Addressing alma mater, Ban urges Koreans to do more to tackle global challenges

Secretary-General Ban Ki-moon (right), receives honorary doctorate from Seoul National University

3 July 2008 – On his first visit to the Republic of Korea since becoming United Nations Secretary-General, Ban Ki-moon today called on his fellow countrymen to play a larger role in addressing pressing global challenges such as climate change, rising food and energy prices and terrorism.

Addressing students and faculty at his alma mater Seoul National University, where he received an honorary doctorate today, Mr. Ban set out what he said would be the central message of his visit – that the Republic of Korea has more to contribute to the world.

He recalled his childhood of war, poverty and famine, and the amazing transformation of the country which was unimaginable when he was a young boy.

“No country has worked harder for or benefited more from change than the Republic of Korea. Now it is our duty to help others follow our path to prosperity, democracy, and respect for human rights,” Mr. Ban told those gathered in an overflowing auditorium.

“By serving others, we serve ourselves, as Korea’s future is tied to the world’s future. Our fates are inseparable. We Koreans can, and must, play a larger role in addressing the pressing challenges on the global agenda,” he added.

He told the future leaders that “the ties that bind our common humanity together are fraying,” and are being severely tested by four challenges – uncontrolled climate change; food, water and energy shortages; the struggle for human rights; and security threats, including weapons proliferation, organized crime and terrorism.

“We cannot let these threats define our future, shape our lives, or compromise our values,” he stated. “We must prevail, even as we preserve our laws, our principles, and our respect for diversity and for other cultures and religions.”

Mr. Ban arrived in Seoul from China, which was the second stop on a three-nation tour that also took him to Japan. He was welcomed home with a 21-gun salute and marching band and was greeted at the airport by Prime Minister Han Seung-Soo and other officials.

On his first day in Seoul, the Secretary-General also met a group of Korean peacekeepers who are about to join the UN peacekeeping mission in Lebanon. He told the soldiers that during the Korean War, the country received help from the UN and the international community, and it is time for the Koreans to give back.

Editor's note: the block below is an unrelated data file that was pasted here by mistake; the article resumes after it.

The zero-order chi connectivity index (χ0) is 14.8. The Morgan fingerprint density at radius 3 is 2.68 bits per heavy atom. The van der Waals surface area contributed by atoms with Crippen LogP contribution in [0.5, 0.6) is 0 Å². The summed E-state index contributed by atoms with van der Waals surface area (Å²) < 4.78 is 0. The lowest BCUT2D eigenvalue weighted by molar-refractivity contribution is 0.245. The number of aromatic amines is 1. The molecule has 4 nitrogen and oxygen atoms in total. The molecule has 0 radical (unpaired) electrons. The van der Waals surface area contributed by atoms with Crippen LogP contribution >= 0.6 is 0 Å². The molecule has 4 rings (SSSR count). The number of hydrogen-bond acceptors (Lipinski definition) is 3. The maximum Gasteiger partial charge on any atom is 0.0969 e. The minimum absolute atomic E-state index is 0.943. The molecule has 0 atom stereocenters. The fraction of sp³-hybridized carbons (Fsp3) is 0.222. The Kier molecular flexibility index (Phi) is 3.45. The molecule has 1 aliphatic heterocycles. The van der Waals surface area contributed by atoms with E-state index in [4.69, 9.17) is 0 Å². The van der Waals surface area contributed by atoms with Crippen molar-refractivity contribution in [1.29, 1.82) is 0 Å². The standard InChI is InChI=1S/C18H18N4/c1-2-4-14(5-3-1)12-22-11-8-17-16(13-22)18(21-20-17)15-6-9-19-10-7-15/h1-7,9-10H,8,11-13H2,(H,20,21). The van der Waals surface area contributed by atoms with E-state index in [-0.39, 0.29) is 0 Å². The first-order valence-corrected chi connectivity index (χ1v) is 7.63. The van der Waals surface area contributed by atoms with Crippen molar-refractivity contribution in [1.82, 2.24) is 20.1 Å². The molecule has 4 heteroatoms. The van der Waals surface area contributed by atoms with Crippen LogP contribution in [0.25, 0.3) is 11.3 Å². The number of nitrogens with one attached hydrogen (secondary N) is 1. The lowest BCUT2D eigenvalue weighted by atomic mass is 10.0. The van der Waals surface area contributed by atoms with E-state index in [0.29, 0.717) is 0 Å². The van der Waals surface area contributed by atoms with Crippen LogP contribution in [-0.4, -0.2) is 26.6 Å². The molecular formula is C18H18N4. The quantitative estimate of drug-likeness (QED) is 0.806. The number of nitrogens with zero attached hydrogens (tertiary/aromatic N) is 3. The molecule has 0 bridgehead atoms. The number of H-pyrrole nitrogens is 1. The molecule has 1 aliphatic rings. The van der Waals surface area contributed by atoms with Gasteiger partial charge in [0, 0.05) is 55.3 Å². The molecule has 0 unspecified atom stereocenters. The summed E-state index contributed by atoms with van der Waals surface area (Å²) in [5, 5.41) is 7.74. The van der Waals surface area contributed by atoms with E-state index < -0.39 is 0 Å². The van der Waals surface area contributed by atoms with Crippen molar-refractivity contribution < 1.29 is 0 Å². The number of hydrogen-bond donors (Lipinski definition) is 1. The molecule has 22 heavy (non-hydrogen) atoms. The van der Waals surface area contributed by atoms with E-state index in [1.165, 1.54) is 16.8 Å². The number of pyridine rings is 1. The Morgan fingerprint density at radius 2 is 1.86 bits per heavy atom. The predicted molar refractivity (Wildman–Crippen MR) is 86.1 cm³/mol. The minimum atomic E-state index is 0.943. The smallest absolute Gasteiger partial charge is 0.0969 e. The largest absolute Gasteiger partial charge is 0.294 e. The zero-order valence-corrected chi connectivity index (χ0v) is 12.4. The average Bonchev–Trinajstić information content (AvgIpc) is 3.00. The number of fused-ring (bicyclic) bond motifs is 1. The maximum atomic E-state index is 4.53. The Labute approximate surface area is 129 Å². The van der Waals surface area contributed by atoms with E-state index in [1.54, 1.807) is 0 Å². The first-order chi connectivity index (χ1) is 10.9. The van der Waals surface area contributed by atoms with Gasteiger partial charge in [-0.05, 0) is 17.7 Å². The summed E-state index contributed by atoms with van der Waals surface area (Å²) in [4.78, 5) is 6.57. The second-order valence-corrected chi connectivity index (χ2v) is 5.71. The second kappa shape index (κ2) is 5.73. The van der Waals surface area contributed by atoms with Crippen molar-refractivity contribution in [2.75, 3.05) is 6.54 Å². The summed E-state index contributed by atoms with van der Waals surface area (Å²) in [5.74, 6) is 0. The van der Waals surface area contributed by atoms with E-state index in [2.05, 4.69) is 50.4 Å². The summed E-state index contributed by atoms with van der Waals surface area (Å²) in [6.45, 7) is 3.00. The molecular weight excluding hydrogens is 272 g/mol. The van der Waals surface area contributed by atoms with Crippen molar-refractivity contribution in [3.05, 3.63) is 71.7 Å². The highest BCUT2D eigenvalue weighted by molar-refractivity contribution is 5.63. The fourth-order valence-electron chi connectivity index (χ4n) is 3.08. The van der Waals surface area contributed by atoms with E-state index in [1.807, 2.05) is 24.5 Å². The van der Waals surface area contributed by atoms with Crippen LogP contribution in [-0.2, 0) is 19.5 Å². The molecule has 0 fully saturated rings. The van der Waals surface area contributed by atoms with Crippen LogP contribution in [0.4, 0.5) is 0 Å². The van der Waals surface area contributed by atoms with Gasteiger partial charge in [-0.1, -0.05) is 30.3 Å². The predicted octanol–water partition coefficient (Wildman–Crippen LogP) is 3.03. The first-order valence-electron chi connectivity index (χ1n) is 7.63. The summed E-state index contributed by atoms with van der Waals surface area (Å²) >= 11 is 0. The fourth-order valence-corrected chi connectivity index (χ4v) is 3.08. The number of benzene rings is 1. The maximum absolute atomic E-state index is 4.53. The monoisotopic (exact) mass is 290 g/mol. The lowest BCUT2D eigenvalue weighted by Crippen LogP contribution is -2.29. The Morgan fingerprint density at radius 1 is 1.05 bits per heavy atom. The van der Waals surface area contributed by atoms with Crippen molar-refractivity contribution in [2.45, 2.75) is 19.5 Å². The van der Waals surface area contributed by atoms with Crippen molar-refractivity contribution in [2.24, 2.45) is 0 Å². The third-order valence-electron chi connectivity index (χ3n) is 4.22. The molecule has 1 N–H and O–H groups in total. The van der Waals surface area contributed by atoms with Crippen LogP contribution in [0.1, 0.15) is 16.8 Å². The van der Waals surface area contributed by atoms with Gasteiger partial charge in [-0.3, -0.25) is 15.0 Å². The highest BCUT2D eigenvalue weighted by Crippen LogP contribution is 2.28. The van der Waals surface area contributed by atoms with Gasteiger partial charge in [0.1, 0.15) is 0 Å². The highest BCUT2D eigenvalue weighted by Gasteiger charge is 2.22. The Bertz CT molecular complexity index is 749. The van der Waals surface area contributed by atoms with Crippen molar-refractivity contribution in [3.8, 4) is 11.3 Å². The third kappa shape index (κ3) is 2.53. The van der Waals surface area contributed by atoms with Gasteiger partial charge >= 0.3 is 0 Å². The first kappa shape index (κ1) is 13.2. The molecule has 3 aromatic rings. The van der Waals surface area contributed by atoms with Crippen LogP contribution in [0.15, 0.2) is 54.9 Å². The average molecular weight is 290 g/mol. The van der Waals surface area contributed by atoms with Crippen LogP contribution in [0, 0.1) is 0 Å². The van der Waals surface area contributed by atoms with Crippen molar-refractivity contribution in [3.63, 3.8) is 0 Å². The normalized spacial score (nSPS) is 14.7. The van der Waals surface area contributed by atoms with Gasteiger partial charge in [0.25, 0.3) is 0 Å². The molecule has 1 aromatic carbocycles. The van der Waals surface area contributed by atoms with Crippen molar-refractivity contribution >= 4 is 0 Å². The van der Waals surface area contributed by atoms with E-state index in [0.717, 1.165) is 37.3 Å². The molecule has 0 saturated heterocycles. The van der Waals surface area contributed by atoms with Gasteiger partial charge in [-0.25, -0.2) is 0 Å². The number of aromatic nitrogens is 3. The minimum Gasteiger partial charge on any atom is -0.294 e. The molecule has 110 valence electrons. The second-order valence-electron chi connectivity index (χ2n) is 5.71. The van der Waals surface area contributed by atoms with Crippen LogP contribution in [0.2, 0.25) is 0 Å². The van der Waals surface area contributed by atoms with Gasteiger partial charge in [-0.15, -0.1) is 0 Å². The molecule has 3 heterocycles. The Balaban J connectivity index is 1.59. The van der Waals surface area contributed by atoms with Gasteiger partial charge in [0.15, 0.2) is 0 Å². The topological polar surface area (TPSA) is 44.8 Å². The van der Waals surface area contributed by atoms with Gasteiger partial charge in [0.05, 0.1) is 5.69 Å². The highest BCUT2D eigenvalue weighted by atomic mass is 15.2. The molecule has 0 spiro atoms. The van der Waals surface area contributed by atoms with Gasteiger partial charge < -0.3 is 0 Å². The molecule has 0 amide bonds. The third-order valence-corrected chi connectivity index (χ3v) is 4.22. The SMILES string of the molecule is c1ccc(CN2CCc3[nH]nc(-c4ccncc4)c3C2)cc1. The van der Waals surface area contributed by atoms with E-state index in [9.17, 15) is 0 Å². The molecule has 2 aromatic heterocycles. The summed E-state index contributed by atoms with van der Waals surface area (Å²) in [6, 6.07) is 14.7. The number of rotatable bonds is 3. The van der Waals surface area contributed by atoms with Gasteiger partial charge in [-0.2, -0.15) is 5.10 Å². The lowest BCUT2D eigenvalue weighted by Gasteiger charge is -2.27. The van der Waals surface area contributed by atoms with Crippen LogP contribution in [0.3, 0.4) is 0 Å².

Mr. Ban also met Yi So-yeon, the female Korean astronaut who recently carried the UN flag into outer space. She presented him with that flag as well as photos from her trip. The Secretary-General praised the important role that women are playing in all fields of work in the Republic of Korea and throughout the world.

He then met with UN staff, noting the sacrifices they make to serve the international community, and addressed the UN Association of the Republic of Korea.

Following his visit to his home country, Mr. Ban will return to Japan next week to attend the Group of Eight (G-8) summit of industrialized nations in Hokkaido.

Later next week, the Secretary-General will be travelling to France, at the invitation of President Nicolas Sarkozy, to participate in the Paris Summit for the Mediterranean which will take place on 13 July.

While in Paris, Mr. Ban will also attend the French National Day Military Parade on 14 July, which will for the first time include UN peacekeepers from different parts of the world.

The Secretary-General then heads to Germany for a two-day visit beginning on 15 July, during which he will meet the Chancellor, the Foreign Minister and other officials in Berlin.

He will also address a conference organised by the Bertelsmann Foundation, as well as meet with UN staff in Bonn, before returning to New York.


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